The Cork Board

Day 5 Valencia to El Toro

Valencia is one of those cities I could have spent more time in. I was getting the feel for the place and was enjoying wandering around. Today, however, I leave this area and the tourist spots behind and head into the hills. Wandering on the wild side…well, as wild as it gets, this is the first world, after all.

I have a long day ahead and the most climbing so far, around 6000 feet. At least when I get home I will be charging up those timid lumps in England.

Leaving the city was easy enough except that the dirt and grime from wet roads had gunked up one of my cleat pedals. This meant that I couldn’t clip in properly and though you can still pedal you are only doing so with your toe secured. A very unnerving feeling. I did everything I could. I worked it with my foot, worked it with my hand to loosen it. Now was not the right time to discover that the tiniest Allen key on my multi tool did not release the tension on my pedal. Not amused.

I decided that the best way to free it was to blast away the grime with a jet spray of oil and so finding a garage, pit stopped to apply a repair. This too failed but being so far behind schedule I just had to carry on and see what happened.

The fun bit…along my route was the Port de L’Oronet.A 500 metre climb designed for cyclists if ever a hill was. In fact, there were so many cyclists on this hill traditional traffic stayed away. For the professionals, this is graded category 4. For the mortals amongst us, whose body fat is somewhat more, this is know as a TB… Tough B#@5/*d. During the 5 kilometer climb way-markers told you what to expect during the next kilometre…minimum 5.5% maximum 8.5%, for instance. There must have been 100 cyclists riding this hill in both directions. At the top was a finish line across the road. If you want to be King of the Mountains, train in Spain. I admit, I thoroughly enjoyed this one.

I did it !

The destination for the day was a remote rural village called El Toro. High on the moorland surrounded by amazing scenery and with luck, baking sunshine. I confess that during the last sharp climb I got off and walked. This was a 20% ramp I knew was there, but I’d done 50 miles by this point.

Funnily enough, walking seemed restful. My body in a different position, different muscles being worked in a different order to the last 8 hours.The reward for all this effort is to find yourself the only moving object for miles in open green vibrant scenery. Exposed to the sun even the wildlife takes a siesta. The silence and tranquility is humbling. Sometimes the sheer vastness of a space when you are alone brings you closer to a sense of existence, a sense of being. This is why I do this.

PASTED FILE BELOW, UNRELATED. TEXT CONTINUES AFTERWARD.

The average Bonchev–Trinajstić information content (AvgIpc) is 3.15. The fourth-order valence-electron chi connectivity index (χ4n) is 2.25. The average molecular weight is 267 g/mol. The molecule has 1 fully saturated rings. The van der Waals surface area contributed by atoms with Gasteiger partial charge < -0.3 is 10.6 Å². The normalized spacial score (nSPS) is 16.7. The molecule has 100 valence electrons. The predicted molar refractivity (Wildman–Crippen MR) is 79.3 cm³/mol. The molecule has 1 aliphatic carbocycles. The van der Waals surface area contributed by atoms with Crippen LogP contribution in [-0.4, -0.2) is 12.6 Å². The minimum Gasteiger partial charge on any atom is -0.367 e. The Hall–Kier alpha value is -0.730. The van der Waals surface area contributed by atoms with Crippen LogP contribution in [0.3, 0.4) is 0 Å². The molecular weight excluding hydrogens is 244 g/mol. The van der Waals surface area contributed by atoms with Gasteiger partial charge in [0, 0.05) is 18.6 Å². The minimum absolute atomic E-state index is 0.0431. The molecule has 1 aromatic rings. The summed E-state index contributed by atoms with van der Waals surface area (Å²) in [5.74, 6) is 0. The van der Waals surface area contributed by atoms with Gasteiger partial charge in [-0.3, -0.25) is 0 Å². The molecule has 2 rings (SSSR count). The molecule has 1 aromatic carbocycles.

Because I thought they looked beautful.

The red roofed houses of El Toro appear in the distance and my day is nearly over.

I am greeted by my hostess, an elderly lady with a kind face, who gestures rather than engage my fragmented Spanish. I seem to be the only guest in her exquisitely adorned farmhouse cum bnb. It seems that she also runs a bar in the village and that is where my dinner will be. Having done my jobs I wander down narrow alleys and across broken ground to the village.

When I arrive my table is already set and she greets me with a sense of affability. We quickly come to some arrangement – I know enough Spanish to make her comfortable. The regulars are noisy and despite being perfectly sober are in full flow. I’m convinced that you win arguments in Spain by being louder. Quietly by the door, their shouty days over, older gentry are watching the bullfight on tv. They get up to leave but wait for the kill.

It had been a long day but sitting here in the midst of all this rural life I felt a sense of comfort and familiarity. Sitting on the outside looking in, these small communities, full of people who have gone to school together, laughed and loved together, grown old together, and built a life where they are, seem to have a strength that commuter communities don’t. We have lived in our house for 9 years and still we don’ t know the names of neighbours 2 or more doors along the street. We’ve never seen them. There are some people who have pointedly never spoken to us since we moved in. I can’t imagine that here. Is that why we Brits can be transient an cold?

There is a canopy above my bed. I shall sleep with the fairies tonight.

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